Dr Crippen

I like Dr. Crippen, I think that he writes well and with passion about the NHS. He also hates Patricia Hewitt. So he isn't all bad.

But there are two things that do annoy me somewhat about him. I thought it was only one, but I have since discovered a new annoyance.

The new annoyance would be an ad hominem attack on another blogger criticising their spelling and grammar. Disagree with the persons views, but to moan about grammar in a blogpost is the province of the forum troll, not that of reasoned debate.

And to quote,

Please feel free to criticise me in any way you like. I have but one request. Your spelling, your use of commas and apostrophes and your general grammar are embarrassing. All doctors have passed “O” level or GCSE English. Could I suggest you get one of them to glance at your copy before you publish?

Two small points – do all doctors pass “O” Level or GCSE English? Even our foreign doctors, including the ones who do not speak enough English to call for an ambulance or have not been properly tested? Secondly, there is a reason why the handwriting of doctors is traditionally seen as poor, and that is because it often is. I write my notes in the back of a moving vehicle and I would be hard-pressed to obfuscate the meaning as easily as your average doctor can.

But the one thing that I have the most problem with is the “I met a bad example of this profession, therefore all member of this profession are idiots”. Take for example his recent post on grief that his partner got from an ambulance worker. When someone posts a comment that perhaps some GPs don't have much of a clue what they are doing he tells us that we shouldn't engage in 'playground insults'. Which I believe translates into “I can see more clearly than you, I am more intelligent, you are foolish and how dare you disagree with me”. Or rather a shouted “Am not!”

He then goes on to call one of his commenters a fuckwit. Which obviously elevates the conversation above playground insults. He then says in reply to the 'fuckwit' commenter that he never used the phrase 'Ambulance driver'. For your entertainment I present a short excerpt,

Only yesterday we had trouble with an ambulance crew. My partner had assessed a patient, discussed him with the hospital physicians, arranged an admission and called an ambulance. The ambulance driver arrived, carried out his mickey mouse medical “assessment” and then told my partner, in front of the patient, that he did not see why an admission was necessary.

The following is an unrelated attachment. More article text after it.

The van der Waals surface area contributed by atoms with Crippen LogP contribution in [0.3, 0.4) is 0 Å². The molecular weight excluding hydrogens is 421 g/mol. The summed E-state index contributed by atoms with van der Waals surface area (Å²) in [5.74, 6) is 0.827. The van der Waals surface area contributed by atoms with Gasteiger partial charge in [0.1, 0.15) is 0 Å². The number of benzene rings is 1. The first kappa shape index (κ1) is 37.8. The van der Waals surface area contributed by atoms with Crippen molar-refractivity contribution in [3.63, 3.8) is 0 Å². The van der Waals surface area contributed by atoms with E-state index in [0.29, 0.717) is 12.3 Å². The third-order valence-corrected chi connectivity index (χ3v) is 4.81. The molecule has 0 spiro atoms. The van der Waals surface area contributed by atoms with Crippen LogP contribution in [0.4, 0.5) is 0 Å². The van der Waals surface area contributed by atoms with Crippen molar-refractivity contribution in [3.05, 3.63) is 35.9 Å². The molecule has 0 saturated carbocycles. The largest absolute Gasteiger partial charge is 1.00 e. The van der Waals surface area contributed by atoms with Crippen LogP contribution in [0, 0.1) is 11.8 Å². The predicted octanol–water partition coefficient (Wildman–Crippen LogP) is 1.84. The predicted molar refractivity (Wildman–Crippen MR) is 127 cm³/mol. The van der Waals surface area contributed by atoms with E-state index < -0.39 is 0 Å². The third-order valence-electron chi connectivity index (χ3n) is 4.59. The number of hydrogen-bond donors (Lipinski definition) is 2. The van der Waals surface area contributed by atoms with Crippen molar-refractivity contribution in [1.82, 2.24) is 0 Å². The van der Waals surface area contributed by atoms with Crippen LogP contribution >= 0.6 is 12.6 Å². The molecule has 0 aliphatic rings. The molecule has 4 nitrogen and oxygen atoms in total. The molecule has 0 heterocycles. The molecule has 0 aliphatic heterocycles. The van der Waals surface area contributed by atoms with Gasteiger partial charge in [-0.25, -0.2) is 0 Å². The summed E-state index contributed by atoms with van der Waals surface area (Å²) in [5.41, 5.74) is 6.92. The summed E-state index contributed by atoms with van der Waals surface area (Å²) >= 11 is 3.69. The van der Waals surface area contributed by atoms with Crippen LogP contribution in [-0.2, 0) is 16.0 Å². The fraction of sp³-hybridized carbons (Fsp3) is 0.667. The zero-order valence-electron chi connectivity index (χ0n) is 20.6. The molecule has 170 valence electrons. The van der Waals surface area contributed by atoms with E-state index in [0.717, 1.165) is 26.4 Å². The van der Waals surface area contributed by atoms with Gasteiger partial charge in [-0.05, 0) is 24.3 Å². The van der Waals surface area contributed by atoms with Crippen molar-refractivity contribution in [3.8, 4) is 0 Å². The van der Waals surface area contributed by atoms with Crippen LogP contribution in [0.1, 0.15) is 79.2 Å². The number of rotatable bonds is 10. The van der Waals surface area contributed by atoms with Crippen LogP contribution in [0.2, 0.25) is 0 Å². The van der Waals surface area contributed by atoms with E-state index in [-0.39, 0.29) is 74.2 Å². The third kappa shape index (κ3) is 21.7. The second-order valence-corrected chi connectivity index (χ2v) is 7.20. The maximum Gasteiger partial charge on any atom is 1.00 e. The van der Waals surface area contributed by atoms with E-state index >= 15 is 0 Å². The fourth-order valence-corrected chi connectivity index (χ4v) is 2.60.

I may have accidentally bolded a word or two in that quote. I did resist putting <sic> by the uncapitalised 'Mickey Mouse'

There is a reason why ambulance crews do what they do, for most of us it is for an easy life. If we do as we are told to do then we won't get the sack, as we cost less to train than a doctor it is very much cheaper and easier for us to be sacked. A doctor has 8+ years of training to stand up in front of a coroner and explain why the patient's blood pressure wasn't measured – we ambulance crews don't.

The seeming belief that Dr. Crippen has is that the best nurse practitioner in the world is far worse than the most idiotic doctor. This is something that I do not agree with.

Take today for example, I went to a GP referral where the patient was sitting in the surgery waiting room. She was to see the psychiatrist at the local hospital. The doctor had written a letter explaining that the patient had a bottle of water with many pills dissolved in it. The patient had not only fainted in the consultation, but has also been allowed to keep the bottle. When I got her in the ambulance and took the bottle from her (handed to me when I asked for it) she told me that she had drunk half of it before entering the surgery.

The GP had taken no vital signs, had left the bottle in the patients possession and had written a referral letter that neglected to mention the faint.

If the doctor had told me that taking her observations was a waste of time and that I shouldn't bother, or that my 'Mickey Mouse' assessment of asking the patient if she had drunk from her overdose bottle would be a waste of time. If the patient died in the hospital from the unknown overdose, then you can imagine that the coroner would have some severe words for me and the LAS would probably sack me for negligence.

Finally on this post,

Ambulance crews are valuable, and have an important role at the scene of road traffic accidents but, in the domestic environment, when the problems are medical rather than truamatological, they often apply inappropriate protocols to problems they do not understand.

Which would be why GPs in my area refuse to see patients and instead tell them to 'just call for an ambulance', and this for obviously non-emergency reasons. It would also be why I have seen GPs doing CPR on patients who are feigning a fit. Why I have seen GPs taking brittle ninety year old asthmatics off oxygen because they need the examining room to see the child with a nappy rash. It's also why I've seen GPs sending people with a pulse rate of 220 walking home to wait for the ambulance and also sitting heart attack patients on the brick wall outside their surgery.